The Hermitage of San Vicente Ferrer is a sacred, solid seaside shelter located near the main entrance to the village of Teulada. It is one of the many regional sacred structures that in the 18th century benefited from Juan de Ribera's era of Catholic temple refresh during the religious climate of the Counter-Reformation.

Unlike other sacred structures built on Roman or Arab temple foundations, this hermitage was built from the ground up around 1767.

REPORT BY: Karla Darocas, Hons. B.A. Fine Arts (www.KarlaDarocas.com)

The Hermitage of San Vicente Ferrer is perfectly symmetrical. It has a white plastered, south facing façade with a square "tosca" or sandstone portal. The door is a fortified tin with geometric patterns suggesting the cross between the Herrerian style squares and rectangles and the Baroque oval. There are fortified windows on each side of the door. 

Above the door is a rectangular window for light to the choir with a leaded image of the patron saint, but not coloured glass as was the basic norm for this type of Baroque security sanctuary.  Above this is a round oculus, again typical to this type of  Baroque period shelter. 

Down the sides are tosca quoins, large rectangular blocks of masonry built into the corners used as a load-bearing feature to provide strength and weather protection, but also for aesthetic purposes to add detail and accentuate the outside corners of a building.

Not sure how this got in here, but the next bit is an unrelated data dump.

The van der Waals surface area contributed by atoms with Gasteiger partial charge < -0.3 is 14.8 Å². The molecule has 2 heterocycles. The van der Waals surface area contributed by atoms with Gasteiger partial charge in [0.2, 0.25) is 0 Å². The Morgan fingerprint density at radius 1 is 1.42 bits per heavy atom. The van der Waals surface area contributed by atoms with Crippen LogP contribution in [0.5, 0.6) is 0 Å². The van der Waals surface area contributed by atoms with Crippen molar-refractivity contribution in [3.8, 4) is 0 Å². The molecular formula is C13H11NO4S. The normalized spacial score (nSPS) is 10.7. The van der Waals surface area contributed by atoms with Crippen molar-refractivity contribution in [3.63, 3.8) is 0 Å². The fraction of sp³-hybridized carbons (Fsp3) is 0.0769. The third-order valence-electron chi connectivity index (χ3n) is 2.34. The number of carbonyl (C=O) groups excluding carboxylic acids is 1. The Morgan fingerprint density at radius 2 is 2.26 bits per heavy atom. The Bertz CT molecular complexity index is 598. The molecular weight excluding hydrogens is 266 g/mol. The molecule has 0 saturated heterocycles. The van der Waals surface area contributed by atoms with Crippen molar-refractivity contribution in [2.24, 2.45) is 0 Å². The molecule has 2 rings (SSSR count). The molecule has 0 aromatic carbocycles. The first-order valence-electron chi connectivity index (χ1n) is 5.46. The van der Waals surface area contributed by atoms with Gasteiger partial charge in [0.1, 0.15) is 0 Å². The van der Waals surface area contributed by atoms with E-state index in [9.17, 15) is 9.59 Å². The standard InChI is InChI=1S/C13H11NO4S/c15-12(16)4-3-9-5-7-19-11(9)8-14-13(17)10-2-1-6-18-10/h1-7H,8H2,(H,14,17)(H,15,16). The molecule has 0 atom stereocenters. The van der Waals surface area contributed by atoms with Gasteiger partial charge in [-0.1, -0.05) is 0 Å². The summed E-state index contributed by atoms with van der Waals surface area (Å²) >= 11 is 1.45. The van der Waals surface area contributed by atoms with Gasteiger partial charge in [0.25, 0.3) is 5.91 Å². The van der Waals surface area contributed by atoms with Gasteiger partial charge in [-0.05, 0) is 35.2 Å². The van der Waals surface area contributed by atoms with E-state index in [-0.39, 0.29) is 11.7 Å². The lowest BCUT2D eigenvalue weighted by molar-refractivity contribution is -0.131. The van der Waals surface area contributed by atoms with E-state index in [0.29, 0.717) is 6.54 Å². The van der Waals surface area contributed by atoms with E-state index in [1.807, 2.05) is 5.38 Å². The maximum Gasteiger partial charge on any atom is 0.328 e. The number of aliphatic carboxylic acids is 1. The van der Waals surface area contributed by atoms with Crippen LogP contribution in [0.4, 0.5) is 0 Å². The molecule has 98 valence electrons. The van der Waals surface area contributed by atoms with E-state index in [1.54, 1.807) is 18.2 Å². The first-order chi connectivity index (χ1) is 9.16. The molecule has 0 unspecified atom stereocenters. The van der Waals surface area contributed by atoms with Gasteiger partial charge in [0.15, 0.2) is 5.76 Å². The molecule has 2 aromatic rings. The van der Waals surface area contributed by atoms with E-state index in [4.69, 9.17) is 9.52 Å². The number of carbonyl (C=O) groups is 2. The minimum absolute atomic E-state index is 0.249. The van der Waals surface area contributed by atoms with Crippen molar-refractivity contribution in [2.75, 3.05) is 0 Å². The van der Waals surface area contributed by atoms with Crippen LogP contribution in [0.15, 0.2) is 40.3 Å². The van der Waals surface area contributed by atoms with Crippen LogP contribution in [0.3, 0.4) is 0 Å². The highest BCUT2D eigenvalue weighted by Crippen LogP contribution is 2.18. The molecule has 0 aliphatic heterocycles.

It is topped by a marvelous sandstone curvilinear parapet with two ascending curvatures on each side.  Decorative finials reach up to the sky, two matching balls and two shells, the symbol of Mary. They converge in a Mallorcan style bell-gable steeple, crowned by three ball-shaped decorative ornamental finials.

From the side, you can spot two buttresses reinforcing the walls. One is plastered but the other shows its masonry of sillar stone.

The roof has a covered dome made from fired clay tiles, blue, green and white.

On the grounds of the hermitage is a stone sculpture made in 1973 called "el despertar" eng. "the awakening". This statue is the work of Francisco Espinós Teuladino, an important sculptor whh has been awarded several national sculpture prizes.


Vicente Ferrer (1350 – 1419) was a Valencian Dominican friar. He was canonized by Pope Calixtus III on 3 June 1455.

The Hermitage of San Vicente Ferrer shows its patron in a devotional painting on tiles that is displayed on the front of the temple. Ferrer is represented with his Dominican habit and haircut, holding his bible with a Dominican lily plant growing on top. Graced with a gold halo, the banner flies with a phrase from Revelation 14:7, TIMETE DEUM ET DATE ILLI HONOREM, "Fear God and Give Him Honor".

In the landscape is the hermitage on the left and the 1895 octagonal bell tower of the parish church of Santa Catalina Mártir. It is framed with tosca columns, Roman doric capitals and triangular pediment, representing classical Roman style.

The citizens of Teulada hold a special attachment to San Vicente Ferrer and their devotion was behind the erection of this temple. According to traditional legends, Ferrer traveled to Teulada in early the 1400's to visit his sister Constança Ferrer, who lived in the center of the village.

In fact, the home of Constança Ferrer still stands. It is now a museum of devotional art, a collection with about 300 iconographic pieces of her brother San Vicente Ferrer, like plates, paintings and tiles.